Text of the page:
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Occupational cognitive complexity and episodic memory in old age
Department of Health, Education, and Technology, Luleå University of Technology, Sweden.
Umeå University, Faculty of Social Sciences, Department of Psychology. Department of Sport Science and Physical Education, University of Agder, Norway.ORCID iD: 0000-0002-0834-1040
Umeå University, Faculty of Social Sciences, Department of Psychology. Umeå University, Faculty of Social Sciences, Centre for Demographic and Ageing Research (CEDAR). Research and Development Unit, Sundsvall Hospital, Region Västernorrland, Sundsvall, Sweden.ORCID iD: 0000-0003-3606-3057
Umeå University, Faculty of Social Sciences, Department of Psychology.ORCID iD: 0000-0001-5726-4101
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2021 (English)In: Intelligence, ISSN 0160-2896, E-ISSN 1873-7935, Vol. 89, article id 101598Article in journal (Refereed) Published
Abstract [en]

The aim of this study was to investigate occupational cognitive complexity of main lifetime occupation in relation to level and 15-year change in episodic memory recall in a sample of older adults (≥ 65 years, n = 780). We used latent growth curve modelling with occupational cognitive complexity (O*NET indicators) as independent variable. Subgroup analyses in a sample of middle-aged (mean: 49.9 years) men (n = 260) were additionally performed to investigate if a general cognitive ability (g) factor at age 18 was predictive of future occupational cognitive complexity and cognitive performance in midlife. For the older sample, a higher level of occupational cognitive complexity was related to a higher level of episodic recall (β = 0.15, p < .001), but the association with rate of change (β = 0.03, p = .64) was not statistically significant. In the middle-aged sample, g at age 18 was both directly (β = 0.19, p = .01) and indirectly (via years of education after age 18, ab = 0.19) predictive of midlife levels of occupational cognitive complexity. Cognitive ability at age 18 was also a direct predictor of midlife episodic recall (β = 0.60, p ≤ 0.001). Critically, entry of the early adult g factor attenuated the association between occupational complexity and cognitive level (from β = 0.21, p = .01 to β = 0.12, p = .14). Overall, our results support a pattern of preserved differentiation from early to late adulthood for individuals with different histories of occupational complexity.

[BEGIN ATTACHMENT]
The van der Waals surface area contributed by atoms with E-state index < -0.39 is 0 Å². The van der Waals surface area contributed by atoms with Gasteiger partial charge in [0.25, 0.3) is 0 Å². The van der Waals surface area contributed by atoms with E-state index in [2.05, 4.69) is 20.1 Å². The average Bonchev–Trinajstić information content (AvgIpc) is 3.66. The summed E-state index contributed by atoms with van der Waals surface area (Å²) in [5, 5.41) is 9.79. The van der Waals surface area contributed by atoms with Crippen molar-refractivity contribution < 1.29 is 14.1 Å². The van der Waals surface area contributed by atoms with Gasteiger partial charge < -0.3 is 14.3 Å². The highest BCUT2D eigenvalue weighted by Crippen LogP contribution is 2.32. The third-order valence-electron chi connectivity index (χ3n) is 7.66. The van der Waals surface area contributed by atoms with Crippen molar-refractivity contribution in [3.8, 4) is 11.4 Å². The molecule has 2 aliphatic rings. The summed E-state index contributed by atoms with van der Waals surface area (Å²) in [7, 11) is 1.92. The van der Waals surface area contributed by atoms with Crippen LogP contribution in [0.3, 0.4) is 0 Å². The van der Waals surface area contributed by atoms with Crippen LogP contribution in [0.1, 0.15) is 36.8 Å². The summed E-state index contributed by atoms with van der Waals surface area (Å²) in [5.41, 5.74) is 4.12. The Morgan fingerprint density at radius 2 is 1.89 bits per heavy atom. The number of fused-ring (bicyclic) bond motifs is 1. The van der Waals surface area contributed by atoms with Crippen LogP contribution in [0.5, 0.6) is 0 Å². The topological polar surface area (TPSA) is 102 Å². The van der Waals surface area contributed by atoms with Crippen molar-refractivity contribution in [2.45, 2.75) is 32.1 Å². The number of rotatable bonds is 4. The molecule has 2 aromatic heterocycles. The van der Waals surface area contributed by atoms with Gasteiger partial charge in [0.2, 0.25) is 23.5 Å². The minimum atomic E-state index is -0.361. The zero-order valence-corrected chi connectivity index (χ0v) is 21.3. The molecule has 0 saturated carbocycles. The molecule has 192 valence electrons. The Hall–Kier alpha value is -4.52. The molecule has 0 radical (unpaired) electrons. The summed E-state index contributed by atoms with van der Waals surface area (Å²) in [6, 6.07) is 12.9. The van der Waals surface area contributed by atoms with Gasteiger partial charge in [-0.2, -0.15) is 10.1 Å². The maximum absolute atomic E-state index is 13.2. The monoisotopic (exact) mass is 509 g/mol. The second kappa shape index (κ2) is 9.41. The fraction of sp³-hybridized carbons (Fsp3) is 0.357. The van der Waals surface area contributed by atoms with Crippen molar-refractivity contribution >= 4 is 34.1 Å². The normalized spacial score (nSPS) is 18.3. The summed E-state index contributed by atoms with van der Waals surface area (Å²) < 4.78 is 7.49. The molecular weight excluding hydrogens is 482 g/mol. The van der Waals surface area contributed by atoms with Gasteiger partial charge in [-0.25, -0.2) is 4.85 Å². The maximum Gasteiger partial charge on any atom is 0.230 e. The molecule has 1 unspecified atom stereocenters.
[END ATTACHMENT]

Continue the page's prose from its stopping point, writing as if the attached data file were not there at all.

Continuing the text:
Place, publisher, year, edition, pages
Elsevier, 2021. Vol. 89, article id 101598
Keywords [en]
Cognitive reserve, Episodic memory, Intelligence, Occupational cognitive complexity, Preserved differentiation
National Category
Psychology (excluding Applied Psychology)
Identifiers
URN: urn:nbn:se:umu:diva-189589DOI: 10.1016/j.intell.2021.101598ISI: 000720544800001Scopus ID: 2-s2.0-85118684966OAI: oai:DiVA.org:umu-189589DiVA, id: diva2:1611876
Funder
Knut and Alice Wallenberg Foundation, 2014.0205Swedish Research Council, K2010-61X-21446-01, 2017-00273, 2007–2653Forte, Swedish Research Council for Health, Working Life and Welfare, 2013–2056Available from: 2021-11-16 Created: 2021-11-16 Last updated: 2023-09-05Bibliographically approved

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Stenling, AndreasSundström, AnnaRönnlund, MichaelHansson, Patrik

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